• I DID go directly to the bar examiner’s website to pull off questions and answers because it was just easier than lugging around books.
  • I DID NOT skip any lectures! I also DID NOT always attend the live lectures. The lectures were offered on video at my school & occasionally watched them at home. When I watched at home, I sat for the entire 3 hours with no distractions – no TV or phone. I only took breaks that were scheduled within the video itself, just as I would have at a live lecture. (Let me add that I was absolutely broke during bar prep and had car problems, which was why I did not attend every single live lecture.)
  • I DID take notes in the lecture handbook for every lecture. This was vitally important to me because it meant that at least once during the summer, I was exposed to every piece of information that the lecturers thought was relevant.
  • I DID attend the BarBri essay-writing workshop. It was helpful. I also DID do the BarBri  MBE “midterm.” I scored horribly and after that, I started re-reading outlines (long outlines) in my weakest areas, like property. I did exponentially better on the real deal.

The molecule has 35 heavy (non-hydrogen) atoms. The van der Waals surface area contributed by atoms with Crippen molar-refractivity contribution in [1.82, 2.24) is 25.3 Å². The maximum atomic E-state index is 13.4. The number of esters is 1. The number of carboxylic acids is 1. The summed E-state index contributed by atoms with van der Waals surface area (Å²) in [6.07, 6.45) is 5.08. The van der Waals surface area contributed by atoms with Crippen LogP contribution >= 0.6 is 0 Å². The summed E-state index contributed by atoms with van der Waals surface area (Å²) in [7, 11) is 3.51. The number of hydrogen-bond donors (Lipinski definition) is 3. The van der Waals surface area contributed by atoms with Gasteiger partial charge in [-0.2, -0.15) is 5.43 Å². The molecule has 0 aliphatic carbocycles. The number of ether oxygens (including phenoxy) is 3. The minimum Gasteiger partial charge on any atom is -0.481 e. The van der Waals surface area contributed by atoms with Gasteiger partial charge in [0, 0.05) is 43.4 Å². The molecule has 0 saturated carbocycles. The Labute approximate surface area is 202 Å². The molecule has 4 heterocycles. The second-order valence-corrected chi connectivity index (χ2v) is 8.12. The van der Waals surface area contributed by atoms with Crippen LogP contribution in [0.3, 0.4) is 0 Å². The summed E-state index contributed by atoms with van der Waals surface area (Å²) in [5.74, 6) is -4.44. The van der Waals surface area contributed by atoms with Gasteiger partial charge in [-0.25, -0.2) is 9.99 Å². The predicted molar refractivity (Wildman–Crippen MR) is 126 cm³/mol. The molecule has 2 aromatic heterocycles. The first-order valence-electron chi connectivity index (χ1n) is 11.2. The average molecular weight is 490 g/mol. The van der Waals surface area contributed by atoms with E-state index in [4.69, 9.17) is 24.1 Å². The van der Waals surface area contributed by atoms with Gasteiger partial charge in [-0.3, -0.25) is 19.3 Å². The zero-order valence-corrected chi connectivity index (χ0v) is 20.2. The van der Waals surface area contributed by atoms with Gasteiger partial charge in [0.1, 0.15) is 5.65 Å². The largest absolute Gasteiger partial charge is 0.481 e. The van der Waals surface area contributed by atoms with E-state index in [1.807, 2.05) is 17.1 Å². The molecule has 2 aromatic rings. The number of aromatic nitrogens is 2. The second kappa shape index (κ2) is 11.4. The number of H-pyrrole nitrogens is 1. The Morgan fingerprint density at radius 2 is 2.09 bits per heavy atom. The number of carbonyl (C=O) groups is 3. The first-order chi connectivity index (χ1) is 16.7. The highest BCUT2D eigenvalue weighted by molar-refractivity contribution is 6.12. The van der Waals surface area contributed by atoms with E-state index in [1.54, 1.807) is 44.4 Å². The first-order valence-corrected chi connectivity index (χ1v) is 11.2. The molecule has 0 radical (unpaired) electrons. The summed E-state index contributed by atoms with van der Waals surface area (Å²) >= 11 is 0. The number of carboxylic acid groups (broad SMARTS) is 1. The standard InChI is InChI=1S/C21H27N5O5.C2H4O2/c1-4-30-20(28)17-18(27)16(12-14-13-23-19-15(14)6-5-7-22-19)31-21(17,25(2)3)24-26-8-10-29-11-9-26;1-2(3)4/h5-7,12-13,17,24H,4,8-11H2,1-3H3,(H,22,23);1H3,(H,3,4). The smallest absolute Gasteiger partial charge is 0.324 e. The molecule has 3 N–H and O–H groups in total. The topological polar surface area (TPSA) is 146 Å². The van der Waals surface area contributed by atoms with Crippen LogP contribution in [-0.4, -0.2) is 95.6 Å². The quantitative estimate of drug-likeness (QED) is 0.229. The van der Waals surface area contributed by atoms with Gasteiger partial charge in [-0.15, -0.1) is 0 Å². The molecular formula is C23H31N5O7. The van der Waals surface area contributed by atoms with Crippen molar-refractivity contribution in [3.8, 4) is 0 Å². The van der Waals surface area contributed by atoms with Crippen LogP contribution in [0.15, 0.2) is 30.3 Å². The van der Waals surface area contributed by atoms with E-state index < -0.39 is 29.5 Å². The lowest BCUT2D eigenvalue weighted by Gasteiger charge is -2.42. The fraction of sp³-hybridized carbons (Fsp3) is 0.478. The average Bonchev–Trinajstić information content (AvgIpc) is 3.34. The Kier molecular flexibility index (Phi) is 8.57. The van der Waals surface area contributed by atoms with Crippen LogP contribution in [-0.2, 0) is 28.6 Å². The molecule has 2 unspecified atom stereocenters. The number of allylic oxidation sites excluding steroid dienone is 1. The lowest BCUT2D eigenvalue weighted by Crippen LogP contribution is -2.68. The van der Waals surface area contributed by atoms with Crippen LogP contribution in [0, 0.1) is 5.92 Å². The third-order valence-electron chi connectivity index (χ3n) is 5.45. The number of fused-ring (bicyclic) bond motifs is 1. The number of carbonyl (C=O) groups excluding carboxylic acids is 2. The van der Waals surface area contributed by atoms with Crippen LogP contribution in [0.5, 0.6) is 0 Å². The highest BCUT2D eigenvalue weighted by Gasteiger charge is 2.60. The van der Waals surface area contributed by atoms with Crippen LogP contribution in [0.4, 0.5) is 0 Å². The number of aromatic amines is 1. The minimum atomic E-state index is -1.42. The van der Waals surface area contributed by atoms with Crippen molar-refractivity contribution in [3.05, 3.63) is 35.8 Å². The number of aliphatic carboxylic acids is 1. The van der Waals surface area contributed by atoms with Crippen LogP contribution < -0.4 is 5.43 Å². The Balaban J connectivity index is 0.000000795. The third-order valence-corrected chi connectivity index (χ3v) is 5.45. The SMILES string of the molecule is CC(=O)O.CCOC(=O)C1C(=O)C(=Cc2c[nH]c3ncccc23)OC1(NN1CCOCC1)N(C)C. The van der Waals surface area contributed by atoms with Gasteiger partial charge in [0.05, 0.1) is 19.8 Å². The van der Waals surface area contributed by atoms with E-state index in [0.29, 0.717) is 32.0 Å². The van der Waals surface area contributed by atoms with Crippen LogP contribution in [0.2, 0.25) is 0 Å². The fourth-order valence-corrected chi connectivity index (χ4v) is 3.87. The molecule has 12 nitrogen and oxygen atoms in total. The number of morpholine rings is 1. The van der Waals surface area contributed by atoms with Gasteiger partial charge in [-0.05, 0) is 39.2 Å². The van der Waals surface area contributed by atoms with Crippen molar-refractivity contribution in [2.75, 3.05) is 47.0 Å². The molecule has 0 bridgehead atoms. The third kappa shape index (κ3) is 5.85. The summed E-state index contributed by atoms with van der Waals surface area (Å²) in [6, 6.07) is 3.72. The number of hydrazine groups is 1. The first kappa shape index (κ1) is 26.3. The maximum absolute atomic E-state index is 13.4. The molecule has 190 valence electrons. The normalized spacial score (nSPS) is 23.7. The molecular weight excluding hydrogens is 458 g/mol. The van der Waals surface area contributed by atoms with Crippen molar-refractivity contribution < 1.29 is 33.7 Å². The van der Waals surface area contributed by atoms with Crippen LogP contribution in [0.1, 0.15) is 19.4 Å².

• I DID not review each question. I didn’t have the time. I only reviewed questions that I got wrong and I only focused on areas where I did very poorly.
  • I DID NOT have a set schedule. This was good and bad. I listened to my body, took a night off when I needed to, and rested when I was exhausted. However, I would get up at 4 am sometimes to do practice questions, etc., or do them while eating dinner. I listened to my body and used my common sense, along with paying careful attention to the BarBri schedule and my suggested school schedule to make sure that I did not fall behind.
  • I NEVER did the pre-reading the night before a lecture. I never had time.
  • I DID do a practice MPT and I submitted it to BarBri; however, I had done practice MPTs for a class I took on Texas Practice (the first day of the bar exam), so MPTs were not new to me.
  • I DID NOT study with anyone else. I mean, every now and then I sat at a table with, or by, a friend but we did not study together.
  • I DID NOT fully utilize the available bar mentors at my school.
  • I DID do lots of practice MPTs during law school. I DID NOT spend time on them during bar study; during bar study, I only did one or two.